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Derek Brunson: Aiming at the Top

Derek Brunson has no shortage of confidence.

The North Carolina-based middleweight has set his goals to become the best 185-pound fighter in the world, but he’s also very much tuned into the fact there is work to be done before that happens. Fortunately for the Jackson/Winkeljohn fighter, work ethic and determination are also things Brunson has in large supply.

“I honestly believe I can beat every single middleweight in the UFC,” Brunson said. “I know that 100 percent, but knowing and doing are two different things. I live in North Carolina and MMA isn’t big here. I have a family and have to spend most of my time here. I’m really working to build up things around me, like good striking coaches and things like that. I’m taking all the proper steps and I know I’m right there. I know my capabilities. I just have to shore up a few things and I’ll be right there to get done what I know I can get done.

“Work ethic is what got me here from Day One. I go out there and get it done. I’m a student of the game and I know where I’m going to go with this. I just have to put a couple more wins together and I’m going to be right where I need to be.”

For the past three years, the Wilmington native has been battling up his way through the crowded middleweight divisional ranks, and has found success at a consistent clip. Derek Brunson kicks <a href='../fighter/Brian-Houston'>Brian Houston</a> in their UFC middleweight bout on November 6, 2013 in Fort Campbell, KY. (Photo by Ed Mulholland/Zuffa LLC)Brunson has tested himself against a collection of top-ranked contenders and gritty veterans alike, all the while pushing his personal evolution as a fighter to new heights. The charismatic 31-year-old’s most recent showing inside the Octagon served as further proof of Brunson being a fighter to keep an eye on as he starched resilient scrapper Ed Herman in quick fashion at UFC 183.

His victory over “Short Fuse” was his fourth win in his past five bouts, and Brunson believes he’s ready to make a raid on the upper tier of the 185-pound fold.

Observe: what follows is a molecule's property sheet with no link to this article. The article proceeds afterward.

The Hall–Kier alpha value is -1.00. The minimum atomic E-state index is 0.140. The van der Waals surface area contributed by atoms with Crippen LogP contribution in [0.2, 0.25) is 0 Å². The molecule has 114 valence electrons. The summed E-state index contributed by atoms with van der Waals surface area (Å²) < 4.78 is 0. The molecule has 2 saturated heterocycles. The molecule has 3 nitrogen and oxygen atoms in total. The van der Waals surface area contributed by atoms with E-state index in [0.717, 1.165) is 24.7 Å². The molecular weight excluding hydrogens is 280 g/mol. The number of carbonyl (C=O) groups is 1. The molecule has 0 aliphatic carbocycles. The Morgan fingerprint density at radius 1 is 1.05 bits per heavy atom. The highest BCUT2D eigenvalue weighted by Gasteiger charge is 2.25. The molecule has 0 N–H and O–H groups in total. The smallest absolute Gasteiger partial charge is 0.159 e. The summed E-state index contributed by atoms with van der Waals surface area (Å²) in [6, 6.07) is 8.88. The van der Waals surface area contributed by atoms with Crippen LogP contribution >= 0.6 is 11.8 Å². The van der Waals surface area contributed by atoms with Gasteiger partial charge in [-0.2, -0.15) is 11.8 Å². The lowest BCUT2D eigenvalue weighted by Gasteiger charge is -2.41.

“That was a great fight for me,” Brunson said. “I always plan on having quick fights and getting in and out with the quick finish. I always envision me putting the other guy away in the first round because I don’t want to go to the judges. I know that’s not always a possibility, but you can’t go into fights thinking about limitations. It felt great to get the win over Herman the way I did.

“I know what I’m good at and I know what they are good at. I just go in there and flow and see what develops. When the opening I’m looking for is there, I jump on it.”

While Brunson was originally slated to return to action back in June, an injury forced him off the UFC’s card in Berlin and to the sidelines to recover. And even though the time away could have stunted the momentum he’s built, Brunson is one to keep a positive outlook and find the silver lining in every situation.

Derek Brunson punches <a href='../fighter/Lorenz-Larkin'>Lorenz Larkin</a> in their middleweight bout during the UFC 177 event at Sleep Train Arena on August 30, 2014 in Sacramento, California. (Photo by Josh Hedges/Zuffa LLC)The work he invested in his training camp was still an effort to keep his evolution as a fighter in full swing. And just because the proverbial trigger wasn’t pulled on fight night, that doesn’t take away from the efforts put forth to make sure he’s going to be a better version of himself the next time he steps out under the bright lights of the Octagon.

“Anytime you have to take a step back or pull out of a fight it’s never a good feeling, but the preparation you put in still means something,” Brunson said. “I was out in Albuquerque training for five weeks, but it still sucked having to pull out of the fight. This sport isn’t like other sports. In the NFL there is no contact or very little when they practice, but in order to get yourself ready and in the best shape possible in MMA you have to really put your body through an intense five or six week training camp. Those weeks are filled with wrestling, sparring and training that opens us up to injury.

“As a fighter, I believe you are in the driver’s seat. When it comes time to make a smart decision, and you fail to make that decision, don’t look back and be mad. This is a business and you have to treat yourself as such.”

He turned that hovering energy into his preparation for Sam Alvey as he’s set to square off with the former TUF 16 competitor at UFC Fight Night: Saint Preux vs. Teixeira in Nashville on Saturday night. Brunson is coming into the tilt hungry to take another step closer to a coveted top 10 ranking, and is confident a victory over the red-hot veteran will be a solid addition to his growing resume of accomplishments under the UFC banner.

 “Sam [Alvey] is a tough guy and I’m excited this fight came together. He’s on a streak and he’s riding high right now. He took a short notice fight to get back to the UFC where he wasn’t in the best shape and he lost a close split decision, but since then with full camps he’s been tearing it up. He is a veteran of the game, a respectable opponent and I know he’s going to be fighting ‘til the end.

“Fighting a guy like Sam definitely amps me up a bit more. Right now I’m inside the top 15 in the UFC rankings and he’s right outside looking to get in. We are both fighting to get to that top 10 and trying to make our names. This is a big fight for both of us. We are two guys with a lot to gain and we are going to go in there and mix it up.”

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